If Women Won’t Vote My Way . . . They Shouldn’t Vote

One argument against women voting that I didn’t mention in my recent post on the subject is that women lean left. The blog post I responded to mentioned that here:

Based on the Bible, it is wrong for women to exercise authority over men. However, women voting can lead to a passing of laws that the majority of men would oppose. One example of this is abortion – more than 50% of men are against it, but more than 50% of women are for it, which is why it is legal.

Interestingly enough, abortion is legal because of Roe v. Wade, a Supreme Court decision made by an all-male court appointed by all-male presidents and approved by nearly all-male senates. If men are so against abortion and it’s only because women are for it that it’s legal . . . I mean seriously, what? That makes literally no sense. Also, a recent Pew research survey found that while 55% of women think that abortion should be legal in all or most cases, a full 53% of men think the same. So, wrong again.

But what I really want to know is this: What if 70% of men thought abortions should be legal while 70% of women thought the practice should be banned? Would the blogger quoted above change her mind? Presumably not, and if you look at what she actually says, her concern is that “women voting can lead to a passing of laws that the majority of men would oppose.” Is the will of the majority of men somehow sacrosanct?

But this isn’t just a quiverfull thing. This idea that women shouldn’t have the vote because they lean left, or that if women had never gotten the vote we’d be living in a conservative free market utopia, is actually something that’s been tossed about on the conservative Right in areas not associated with the Christian patriarchy culture so pervasive in some areas of the homeschool movement. Here is an example:

John Derbyshire, a British-American conservative author and columnist for the National Review, has written a new book titled We Are Doomed: Reclaiming Conservative Pessimism. The book contains a section called “The Case Against Female Suffrage.” Yesterday on his radio show, Alan Colmes asked Derbyshire to articulate his argument.

“What is the case against female suffrage?” Colmes asked. “The conservative case against it is that women lean hard to the left,” Derbyshire responded nonsensically. “They want someone to nurture, they want someone to help raise their kids, and if men aren’t inclined to do it — and in the present days, they’re not much — then they’d like the state to do it for them.”

Huh. It looks to me like “the case against female suffrage” might very well also be “the case against black suffrage.” Or, you know, “the case against the suffrage of anyone who doesn’t vote like I think they should.”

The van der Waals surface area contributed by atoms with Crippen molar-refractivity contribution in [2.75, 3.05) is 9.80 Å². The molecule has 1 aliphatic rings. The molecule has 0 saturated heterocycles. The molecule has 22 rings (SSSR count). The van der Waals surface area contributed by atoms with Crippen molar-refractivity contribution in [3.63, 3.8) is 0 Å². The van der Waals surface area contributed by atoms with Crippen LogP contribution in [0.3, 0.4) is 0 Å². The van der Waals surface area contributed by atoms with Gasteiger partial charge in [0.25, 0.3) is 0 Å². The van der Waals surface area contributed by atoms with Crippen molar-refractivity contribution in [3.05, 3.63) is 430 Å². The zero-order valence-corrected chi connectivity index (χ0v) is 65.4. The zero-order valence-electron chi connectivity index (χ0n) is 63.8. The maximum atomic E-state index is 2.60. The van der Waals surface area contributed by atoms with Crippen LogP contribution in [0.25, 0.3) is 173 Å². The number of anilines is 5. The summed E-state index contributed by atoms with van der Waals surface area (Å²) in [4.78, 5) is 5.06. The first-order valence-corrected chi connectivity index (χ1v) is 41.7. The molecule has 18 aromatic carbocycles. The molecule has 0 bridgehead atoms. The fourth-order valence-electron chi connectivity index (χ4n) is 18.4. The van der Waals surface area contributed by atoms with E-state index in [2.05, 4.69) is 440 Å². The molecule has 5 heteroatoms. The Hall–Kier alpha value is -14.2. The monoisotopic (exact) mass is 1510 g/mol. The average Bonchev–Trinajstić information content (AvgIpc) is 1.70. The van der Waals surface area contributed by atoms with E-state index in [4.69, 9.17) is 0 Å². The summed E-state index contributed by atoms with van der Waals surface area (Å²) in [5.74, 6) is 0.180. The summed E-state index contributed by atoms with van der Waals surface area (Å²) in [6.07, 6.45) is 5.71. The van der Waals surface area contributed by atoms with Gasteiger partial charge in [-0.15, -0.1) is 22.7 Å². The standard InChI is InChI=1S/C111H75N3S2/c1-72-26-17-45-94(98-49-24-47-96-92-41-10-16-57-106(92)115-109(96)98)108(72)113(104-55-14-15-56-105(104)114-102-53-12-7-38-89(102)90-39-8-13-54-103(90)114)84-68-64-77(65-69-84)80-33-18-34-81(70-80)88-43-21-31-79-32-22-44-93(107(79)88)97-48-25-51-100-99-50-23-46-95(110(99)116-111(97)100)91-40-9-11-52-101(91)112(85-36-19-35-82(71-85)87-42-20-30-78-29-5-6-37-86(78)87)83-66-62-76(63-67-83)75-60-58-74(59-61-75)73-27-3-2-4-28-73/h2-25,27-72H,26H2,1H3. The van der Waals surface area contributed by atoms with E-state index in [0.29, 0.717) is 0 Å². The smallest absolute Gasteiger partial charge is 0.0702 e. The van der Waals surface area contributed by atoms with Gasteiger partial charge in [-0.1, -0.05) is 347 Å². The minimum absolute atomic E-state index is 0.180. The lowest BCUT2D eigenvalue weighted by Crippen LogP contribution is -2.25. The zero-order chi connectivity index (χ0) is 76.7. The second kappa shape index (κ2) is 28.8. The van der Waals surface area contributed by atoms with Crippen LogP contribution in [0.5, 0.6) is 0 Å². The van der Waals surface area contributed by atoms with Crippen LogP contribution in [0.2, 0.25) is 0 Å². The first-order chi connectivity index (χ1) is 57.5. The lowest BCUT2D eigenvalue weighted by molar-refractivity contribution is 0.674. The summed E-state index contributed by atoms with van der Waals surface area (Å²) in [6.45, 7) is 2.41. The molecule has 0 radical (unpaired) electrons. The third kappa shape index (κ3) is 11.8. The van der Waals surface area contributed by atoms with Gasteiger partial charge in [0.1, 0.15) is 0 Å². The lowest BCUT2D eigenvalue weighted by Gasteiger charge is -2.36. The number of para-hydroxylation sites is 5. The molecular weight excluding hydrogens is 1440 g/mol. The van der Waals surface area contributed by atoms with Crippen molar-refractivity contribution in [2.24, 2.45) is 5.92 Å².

Hey, you know what? Wars are disproportionately started by men, as opposed to by women. Perhaps I should use this as the starting point for “the case against male political power.” After all, if females are as nurturing as Derbyshire insists, wouldn’t it be a damn sight better to have them at the helm in times of political tension? Who knows how many wars could be prevented! Down with male suffrage!

Except that I don’t decide that people shouldn’t vote just because I don’t like how they vote.

Honestly, this suggestion that women should lose the vote because we’re not voting “right” (get it?) is both short-sighted and horribly dismissive. What if, at some point in the future, it’s women who vote more conservatively and men who vote more progressively? Also, is it possible that women vote differently than men for a reason (i.e. that maybe they honestly have their own thoughts, ideas, and needs that actually, you know, matter?) and that maybe they should be allowed to have a say in how society is run, given that they live in it? Jeez, this is just such a ridiculous argument! I almost can’t believe I have to address it!

And now for some happy-making. I will never cease to love this video.

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About Libby Anne

Libby Anne grew up in a large evangelical homeschool family highly involved in the Christian Right. College turned her world upside down, and she is today an atheist, a feminist, and a progressive. She blogs about leaving religion, her experience with the Christian Patriarchy and Quiverfull movements, the detrimental effects of the "purity culture," the contradictions of conservative politics, and the importance of feminism.


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